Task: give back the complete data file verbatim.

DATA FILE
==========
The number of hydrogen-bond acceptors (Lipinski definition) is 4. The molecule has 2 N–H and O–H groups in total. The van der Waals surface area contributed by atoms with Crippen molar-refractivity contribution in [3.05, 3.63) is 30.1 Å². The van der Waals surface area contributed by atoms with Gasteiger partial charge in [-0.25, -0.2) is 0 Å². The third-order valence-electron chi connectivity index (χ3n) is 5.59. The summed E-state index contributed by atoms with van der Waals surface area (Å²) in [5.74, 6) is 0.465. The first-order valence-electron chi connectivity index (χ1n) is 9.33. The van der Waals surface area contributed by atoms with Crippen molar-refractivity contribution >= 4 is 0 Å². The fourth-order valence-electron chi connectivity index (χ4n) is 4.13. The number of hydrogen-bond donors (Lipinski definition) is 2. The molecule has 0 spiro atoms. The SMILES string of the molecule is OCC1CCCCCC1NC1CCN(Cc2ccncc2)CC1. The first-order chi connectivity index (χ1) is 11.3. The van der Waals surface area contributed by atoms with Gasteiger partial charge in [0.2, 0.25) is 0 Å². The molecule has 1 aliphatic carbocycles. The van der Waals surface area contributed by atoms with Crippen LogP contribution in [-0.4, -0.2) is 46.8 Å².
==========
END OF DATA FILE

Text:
The number of hydrogen-bond acceptors (Lipinski definition) is 4. The molecule has 2 N–H and O–H groups in total. The van der Waals surface area contributed by atoms with Crippen molar-refractivity contribution in [3.05, 3.63) is 30.1 Å². The van der Waals surface area contributed by atoms with Gasteiger partial charge in [-0.25, -0.2) is 0 Å². The third-order valence-electron chi connectivity index (χ3n) is 5.59. The summed E-state index contributed by atoms with van der Waals surface area (Å²) in [5.74, 6) is 0.465. The first-order valence-electron chi connectivity index (χ1n) is 9.33. The van der Waals surface area contributed by atoms with Crippen molar-refractivity contribution >= 4 is 0 Å². The fourth-order valence-electron chi connectivity index (χ4n) is 4.13. The number of hydrogen-bond donors (Lipinski definition) is 2. The molecule has 0 spiro atoms. The SMILES string of the molecule is OCC1CCCCCC1NC1CCN(Cc2ccncc2)CC1. The first-order chi connectivity index (χ1) is 11.3. The van der Waals surface area contributed by atoms with Gasteiger partial charge in [0.2, 0.25) is 0 Å². The molecule has 1 aliphatic carbocycles. The van der Waals surface area contributed by atoms with Crippen LogP contribution in [-0.4, -0.2) is 46.8 Å².